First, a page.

Maya Angelou: I Didn’t Even Get a Job Application ‘Because I’m a Negro’

It’s no secret that Maya Angelou is a great chronicler of her own life and often hard times.

And despite the burdens she has borne and oppressions she has met, the Pulitzer Prize-winning writer has always overcome them with dignity and humor.

Case in point, her first job.

CAPTION: “I couldn’t face my mother,” Maya tells us was her impetus for overcoming racism.

“I couldn’t face my mother,” Maya tells us was her impetus for rising above racism.

After her parents split up in 1931, Maya, then three, moved from her hometown of St. Louis to San Francisco with her mother and brother.

Twelve years later, she would break her first racial barrier, by becoming the city’s first black female streetcar conductor.

The road to that achievement, however, was a painful one, as she tells host Judy Joy Jones on this week’s Judy Joy Jones Show.

“I was 15. I had come back from being with my father in San Diego. And I had missed about four weeks of school. But I was ahead, so my mother said I didn’t have to go to school that semester – but I had to have a job,” says Maya, now 80, whose latest book is titled Letters to My Daughter.

“Now, I had seen women on the streetcar in their uniforms with their change belt; you know, that little metal thing – ‘click, click.’ And they had caps with bibs on them.  And they looked so cute.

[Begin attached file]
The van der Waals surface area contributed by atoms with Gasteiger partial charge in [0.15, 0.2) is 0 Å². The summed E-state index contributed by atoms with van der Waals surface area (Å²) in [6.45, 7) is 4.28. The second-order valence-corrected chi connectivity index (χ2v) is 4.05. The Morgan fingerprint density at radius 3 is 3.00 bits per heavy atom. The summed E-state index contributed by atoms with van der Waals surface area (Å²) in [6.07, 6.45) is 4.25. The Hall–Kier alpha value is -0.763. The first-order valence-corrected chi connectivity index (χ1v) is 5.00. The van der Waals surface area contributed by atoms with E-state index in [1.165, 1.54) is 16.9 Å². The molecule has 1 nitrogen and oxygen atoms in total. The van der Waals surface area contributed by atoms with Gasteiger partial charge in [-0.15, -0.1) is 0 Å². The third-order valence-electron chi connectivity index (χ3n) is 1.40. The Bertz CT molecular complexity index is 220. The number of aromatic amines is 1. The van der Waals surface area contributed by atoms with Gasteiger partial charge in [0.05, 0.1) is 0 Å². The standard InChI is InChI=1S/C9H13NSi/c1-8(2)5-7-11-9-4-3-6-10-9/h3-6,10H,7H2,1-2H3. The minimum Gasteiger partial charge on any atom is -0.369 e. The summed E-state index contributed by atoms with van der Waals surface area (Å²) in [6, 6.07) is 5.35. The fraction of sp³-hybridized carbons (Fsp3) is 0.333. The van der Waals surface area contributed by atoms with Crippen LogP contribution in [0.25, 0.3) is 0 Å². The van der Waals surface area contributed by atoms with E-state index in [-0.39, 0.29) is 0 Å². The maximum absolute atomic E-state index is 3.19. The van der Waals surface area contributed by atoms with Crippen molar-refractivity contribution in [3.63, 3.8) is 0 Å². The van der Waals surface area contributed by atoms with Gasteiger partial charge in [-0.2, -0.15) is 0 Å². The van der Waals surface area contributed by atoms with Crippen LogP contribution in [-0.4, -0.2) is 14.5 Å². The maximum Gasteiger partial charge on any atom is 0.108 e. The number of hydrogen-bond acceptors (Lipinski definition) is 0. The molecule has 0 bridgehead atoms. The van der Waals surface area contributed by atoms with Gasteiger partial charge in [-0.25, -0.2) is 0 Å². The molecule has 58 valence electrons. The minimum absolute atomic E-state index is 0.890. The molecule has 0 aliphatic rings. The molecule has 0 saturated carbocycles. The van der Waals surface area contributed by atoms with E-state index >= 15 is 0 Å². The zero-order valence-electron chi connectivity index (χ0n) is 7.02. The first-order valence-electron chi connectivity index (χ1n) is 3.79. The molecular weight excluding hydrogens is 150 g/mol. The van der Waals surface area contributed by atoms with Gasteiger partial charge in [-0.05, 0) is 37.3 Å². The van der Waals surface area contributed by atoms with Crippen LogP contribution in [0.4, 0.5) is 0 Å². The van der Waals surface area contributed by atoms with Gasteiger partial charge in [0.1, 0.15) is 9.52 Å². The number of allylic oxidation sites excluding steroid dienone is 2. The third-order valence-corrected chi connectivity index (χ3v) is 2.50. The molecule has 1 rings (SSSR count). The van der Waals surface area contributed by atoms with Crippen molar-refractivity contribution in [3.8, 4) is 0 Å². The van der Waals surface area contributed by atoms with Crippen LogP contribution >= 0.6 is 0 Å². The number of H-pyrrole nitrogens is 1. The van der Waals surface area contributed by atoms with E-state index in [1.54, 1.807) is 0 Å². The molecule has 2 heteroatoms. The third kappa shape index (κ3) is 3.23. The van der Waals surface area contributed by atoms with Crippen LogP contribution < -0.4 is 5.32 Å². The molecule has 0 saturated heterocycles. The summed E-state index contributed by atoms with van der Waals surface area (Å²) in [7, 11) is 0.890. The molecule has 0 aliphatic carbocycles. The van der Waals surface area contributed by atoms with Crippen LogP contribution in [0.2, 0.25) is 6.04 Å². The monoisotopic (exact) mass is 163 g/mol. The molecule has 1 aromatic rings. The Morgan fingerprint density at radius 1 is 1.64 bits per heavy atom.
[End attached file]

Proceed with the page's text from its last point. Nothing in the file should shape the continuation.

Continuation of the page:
“So I went down to apply for a job. And I didn’t notice there were no blacks. I just saw women.  But no one would even offer me an application. So I went back to my mother and I was really devastated.

“She asked me, ‘Do you know why?’ I said, ‘Yes, because I’m a negro.’ She said, ‘Do you want the job?’ I said, ‘Yes.’letters-to-my-daughter

“‘Then go get it,’ she said. ‘You be there before the secretaries come in in the morning. And you stay there. And when they go to lunch, then you go to lunch . . . But be back before the secretaries.’

“Well, I did it.  And I’ll tell you, I almost died. Because the girls who worked there were so rude. [But] I sat there.

“So after about two weeks, a man came out of the office [and] asked me, ‘You want to work on the streetcars?’ He asked me what kind of experience I had.

“I lied. I told him I had been a chaufferette by the name of Annie Henderson in Stamps, Arkansas.

“Annie Henderson was my grandmother. I don’t even think she had ever even ridden in a car. They gave me the job, though!”

To hear more life recollections from Maya, click here.

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